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2020 Performance Management Report: How Do You Measure Up?

In a recent ATD webinar discussing the findings of their soon-to-be-released research report, Performance Management: Driving Organizational and Personal Growth, sponsored by Schoox, the performance management processes of 532 talent development professionals were captured and translated into insightful ways organizations can improve their performance management strategies.

Performance management encompasses many different facets—feedback, performance management training, evaluation frequency, how to address performance outcomes, and so on—but it begins with goal setting. How do other organizations approach goal setting? And which approaches are more successful than others? Here is a quick look at the key findings.

Most Common Metric Used to Evaluate Performance

Almost all the study respondents—94% of organizations—used performance goals to evaluate their workforce around topics that include completing tasks, projects, or other deliverables for which they were responsible as part of their role.

Individual(s) Most Likely to Provide Goal Setting Input

  • Managers (94%)
  • Employees themselves (62%)
  • Senior leadership (42%)
  • HR function (20%)
  • Talent development (8%)

Although only 8% of talent development professionals had input into setting goals, organizations that reported high levels of effectiveness in all areas of performance management were substantially more likely to include talent development in the goal-setting process.

Extent of Employee and Company Goal Alignment

The research study infers that it would be a good practice to align employees’ performance goals with overall business goals. The results indicated that having a strong alignment between the two was significantly linked to top-performing organizations. More than half of the organizations (59%) aligned employees’ goals with the overall organizational strategy to a high or very high extent, showing that this is a fairly common practice among them. Approximately one third (31%) of respondents align employee and organizational goals to a moderate extent, and only 9% aligned them to a small extent or not at all.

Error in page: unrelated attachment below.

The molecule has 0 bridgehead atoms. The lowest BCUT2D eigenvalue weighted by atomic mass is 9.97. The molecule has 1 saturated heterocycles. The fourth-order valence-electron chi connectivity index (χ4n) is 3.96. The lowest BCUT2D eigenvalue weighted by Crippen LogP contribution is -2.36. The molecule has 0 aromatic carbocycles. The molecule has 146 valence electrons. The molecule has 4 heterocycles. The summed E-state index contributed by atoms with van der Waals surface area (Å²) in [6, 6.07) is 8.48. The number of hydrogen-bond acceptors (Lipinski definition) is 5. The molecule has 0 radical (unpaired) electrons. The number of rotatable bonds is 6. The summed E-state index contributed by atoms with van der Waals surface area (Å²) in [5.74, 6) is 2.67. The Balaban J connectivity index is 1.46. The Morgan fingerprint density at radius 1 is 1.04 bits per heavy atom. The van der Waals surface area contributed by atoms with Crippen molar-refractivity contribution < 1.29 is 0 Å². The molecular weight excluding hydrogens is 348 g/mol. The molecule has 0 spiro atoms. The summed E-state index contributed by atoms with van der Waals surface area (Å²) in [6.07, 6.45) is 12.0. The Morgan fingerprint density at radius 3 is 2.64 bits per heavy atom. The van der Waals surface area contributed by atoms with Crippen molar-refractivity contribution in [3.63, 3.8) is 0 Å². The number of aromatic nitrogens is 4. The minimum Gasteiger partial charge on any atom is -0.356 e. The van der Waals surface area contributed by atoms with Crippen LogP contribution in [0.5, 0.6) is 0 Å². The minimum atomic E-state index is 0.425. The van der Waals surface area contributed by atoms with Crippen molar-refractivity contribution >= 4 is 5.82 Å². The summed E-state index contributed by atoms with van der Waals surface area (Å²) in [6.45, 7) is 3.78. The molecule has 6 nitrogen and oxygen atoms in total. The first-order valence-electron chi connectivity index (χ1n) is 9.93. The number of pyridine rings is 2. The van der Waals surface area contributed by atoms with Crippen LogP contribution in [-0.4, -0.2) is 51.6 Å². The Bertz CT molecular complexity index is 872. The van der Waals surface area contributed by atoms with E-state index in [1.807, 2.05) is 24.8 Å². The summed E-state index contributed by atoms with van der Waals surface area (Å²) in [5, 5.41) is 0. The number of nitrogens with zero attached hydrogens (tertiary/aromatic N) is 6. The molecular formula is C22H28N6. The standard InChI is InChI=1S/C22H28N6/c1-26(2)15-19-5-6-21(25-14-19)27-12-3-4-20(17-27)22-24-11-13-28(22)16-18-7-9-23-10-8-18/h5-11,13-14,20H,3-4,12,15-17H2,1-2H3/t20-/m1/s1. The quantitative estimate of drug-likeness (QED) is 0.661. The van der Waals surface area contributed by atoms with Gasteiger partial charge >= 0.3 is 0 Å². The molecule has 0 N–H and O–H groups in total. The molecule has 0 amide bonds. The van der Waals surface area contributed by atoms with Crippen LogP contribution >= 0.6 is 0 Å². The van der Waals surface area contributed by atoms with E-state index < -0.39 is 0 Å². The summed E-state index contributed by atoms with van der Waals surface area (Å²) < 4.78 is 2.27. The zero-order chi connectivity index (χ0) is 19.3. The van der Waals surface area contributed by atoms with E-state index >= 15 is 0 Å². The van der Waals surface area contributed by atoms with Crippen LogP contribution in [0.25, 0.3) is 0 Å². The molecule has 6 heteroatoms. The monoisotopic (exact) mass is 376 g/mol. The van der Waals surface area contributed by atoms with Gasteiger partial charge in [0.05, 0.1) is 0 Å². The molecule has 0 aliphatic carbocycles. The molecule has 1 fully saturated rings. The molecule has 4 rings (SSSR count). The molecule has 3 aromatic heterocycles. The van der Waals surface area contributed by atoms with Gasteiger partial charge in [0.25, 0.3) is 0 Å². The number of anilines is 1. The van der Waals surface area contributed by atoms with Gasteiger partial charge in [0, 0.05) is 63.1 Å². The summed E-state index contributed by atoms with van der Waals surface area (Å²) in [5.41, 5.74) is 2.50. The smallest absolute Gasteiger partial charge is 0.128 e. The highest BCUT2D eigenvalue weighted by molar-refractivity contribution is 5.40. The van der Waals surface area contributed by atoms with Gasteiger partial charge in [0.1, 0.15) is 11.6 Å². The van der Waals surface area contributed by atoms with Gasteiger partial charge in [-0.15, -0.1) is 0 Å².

It is important, however, to keep in mind that, depending on the complexity of your business, aligning workforce goals to corporate goals may not be easy, or even the right thing to do. For example, the performance goals of front-line staff may not make sense to align with very top-level corporate goals, in which case, being aligned with departmental goals can serve as a better option.

Other Methods Used to Evaluate Employee Performance

Performance goals may be the most common metric used to evaluate employee performance, but it is not the only metric. In fact, 79% of the organizations in the study measured their employees based on how they demonstrate certain traits or company values, for example, learning, collaboration, excellence, etc. Most respondents measured their staff based on their success in gaining new skills, knowledge, or qualifications, as well as successfully demonstrating proficiency in areas beyond their current level of expertise.

Key Takeaways

  • Consider having talent development provide input into setting employees’ goals
  • Build strong alignment between employees’ goals and organizational (or at least departmental) goals
  • Expand evaluation metrics to include employees’ qualities, values, knowledge, and skills 

For a more comprehensive look into the report findings, watch the free webcast, Highlights from ATD’s Performance Management Research.


Webcast: Highlights from ATD’s Performance Management Research Report

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